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 Gibson’s Goal 

March 2, 2004

Mel Gibson’s movie The Passion of the Christ has been greeted by some remarkable expressions of hatred for Christianity — all in the name of fighting anti-Semitism, of course. By now it would take a whole book to deal with them thoroughly, but the prize for venom goes to columnist William Safire of the New York Times, who blames the Holocaust on Christ.

After the standard rundown of the Gospels, medieval Passion plays, and the “sadism” of Gibson’s film, Safire quotes Christ himself in Matthew 10:34: “I have come to bring not peace, but a sword.”

Get it? Christ preached hatred and violence. If you connect the dots, his teaching ultimately bore fruit in millennia of anti-Semitism, culminating in Hitler’s mass murders of Jews.

Of course Safire, who seems to be writing for people who don’t know the New Testament too well, doesn’t mention that Christ is speaking metaphorically, as the rest of the passage immediately makes clear: “For I have come to set son against father, daughter against mother, daughter-in-law against mother-in-law; and a man’s foes will be those of his own house.” That is, Christ’s truth will divide people even from their closest relatives. As it often still does.

Safire overlooks an even more famous metaphor of the sword, though Jesus speaks it in the new film: “He who lives by the sword will die by the sword.”

Jews like Safire can’t shake the obsessive belief that they are the victims of hatred, even when they’re spreading hatred themselves. Among Jewish writers during the present controversy, only David Klinghoffer, writing in the Los Angeles Times, has been candid enough to mention that the Talmud proudly gives the Jews “credit” for killing Jesus.

The Talmud’s account is historically incredible, but it shows that the notion that some Jews played their part in killing Christ isn’t just a fiction of the Gospels. The Talmud doesn’t even mention the Romans’ role in the story, whereas the Apostles’ Creed doesn’t mention the Jewish role: it merely says that Christ “suffered under Pontius Pilate, was crucified, dead, and buried.” If the early Church was so eager to blame the Jews, it muffed its big chance.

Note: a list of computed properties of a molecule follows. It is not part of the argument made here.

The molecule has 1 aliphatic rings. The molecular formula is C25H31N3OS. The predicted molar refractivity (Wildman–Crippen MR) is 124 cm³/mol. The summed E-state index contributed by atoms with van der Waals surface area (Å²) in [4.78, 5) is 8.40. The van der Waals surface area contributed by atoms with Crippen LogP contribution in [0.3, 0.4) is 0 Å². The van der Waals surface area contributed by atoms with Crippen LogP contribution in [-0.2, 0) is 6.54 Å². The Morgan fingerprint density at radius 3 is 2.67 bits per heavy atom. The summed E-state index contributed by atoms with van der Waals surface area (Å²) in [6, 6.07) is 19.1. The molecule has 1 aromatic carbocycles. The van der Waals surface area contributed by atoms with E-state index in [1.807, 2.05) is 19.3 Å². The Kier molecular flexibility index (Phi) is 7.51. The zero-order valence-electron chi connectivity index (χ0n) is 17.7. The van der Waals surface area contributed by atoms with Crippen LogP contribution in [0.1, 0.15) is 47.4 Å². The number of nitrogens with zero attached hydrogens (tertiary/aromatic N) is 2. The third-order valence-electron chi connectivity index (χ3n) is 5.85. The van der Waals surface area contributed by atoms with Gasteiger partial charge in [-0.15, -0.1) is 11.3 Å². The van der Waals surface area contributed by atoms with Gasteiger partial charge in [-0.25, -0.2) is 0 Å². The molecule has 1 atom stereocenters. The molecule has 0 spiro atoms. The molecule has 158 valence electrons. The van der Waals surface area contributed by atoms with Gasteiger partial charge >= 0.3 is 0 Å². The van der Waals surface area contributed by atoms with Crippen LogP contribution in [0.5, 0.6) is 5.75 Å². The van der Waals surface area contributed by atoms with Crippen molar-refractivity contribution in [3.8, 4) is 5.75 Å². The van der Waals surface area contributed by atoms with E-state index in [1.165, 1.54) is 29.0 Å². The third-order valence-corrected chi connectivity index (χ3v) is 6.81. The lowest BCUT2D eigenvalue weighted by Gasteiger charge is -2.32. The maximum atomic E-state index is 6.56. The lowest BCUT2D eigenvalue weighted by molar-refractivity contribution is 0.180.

[Breaker quote: Matthew 10:34 and the Holocaust]Moving along to the Washington Post, we find columnist Richard Cohen charging that Gibson’s film is “anti-Semitic, maybe not purposely so but in the way portions of the New Testament are — an assignment of blame that culminated in the Holocaust.”

Cohen doesn’t quite reach the heights of slander Safire has set; in fact, it’s a standard Jewish anti-Christian calumny — a “hoary canard,” to use another regular cliché. As history, it’s naive in the extreme; if the Gospels were going to “culminate in the Holocaust,” they should have done so when Europe was still Christian, not under the pagan Nazi regime, which left something to be desired in the way of Christian piety and ethics.

The attempt to link Christianity to Nazism has become a heavy industry, culminating, if you will, in recent books smearing Pope Pius XII and the entire Catholic Church from New Testament times to 1965 — when, we are falsely told, the Second Vatican Council “reversed” a teaching the Church had never in fact taught. Little did the bishops of 1965 imagine that their goodwill gestures toward Jews would soon be used to vilify their predecessors.

Lately we’ve witnessed a somewhat new kind of vilification: the calumnious prediction. Jews — not all, but not a few, either — have said flatly that Gibson’s movie “will,” not “may,” incite anti-Jewish violence. They were saying this for months, while the film was still in production.

Well, the movie has been an astounding success. Millions of Christians have seen it, yet not even one violent incident has been reported in or near the theaters. Not even one! The Christians have been behaving like — well, like Christians. Is anyone surprised? Of course not.

Yet, at the urging of some rabid rabbis, the New York Police Department has assigned its Hate Crimes Unit to attend the movie and nab law-breaking Christian bigots who are “pushed over the edge” by the story of the Crucifixion. Arrests so far: zero.

If Gibson’s aim is what he says it is, namely, to bring Christ’s Passion home to millions, he has scored a huge triumph. If his goal is what his Jewish enemies say it is, namely, to cause the persecution of Jews, he has fizzled miserably.

“Hate,” anyone?

Joseph Sobran

Copyright © 2004 by the Griffin Internet Syndicate,
a division of Griffin Communications
This column may not be reprinted in print or
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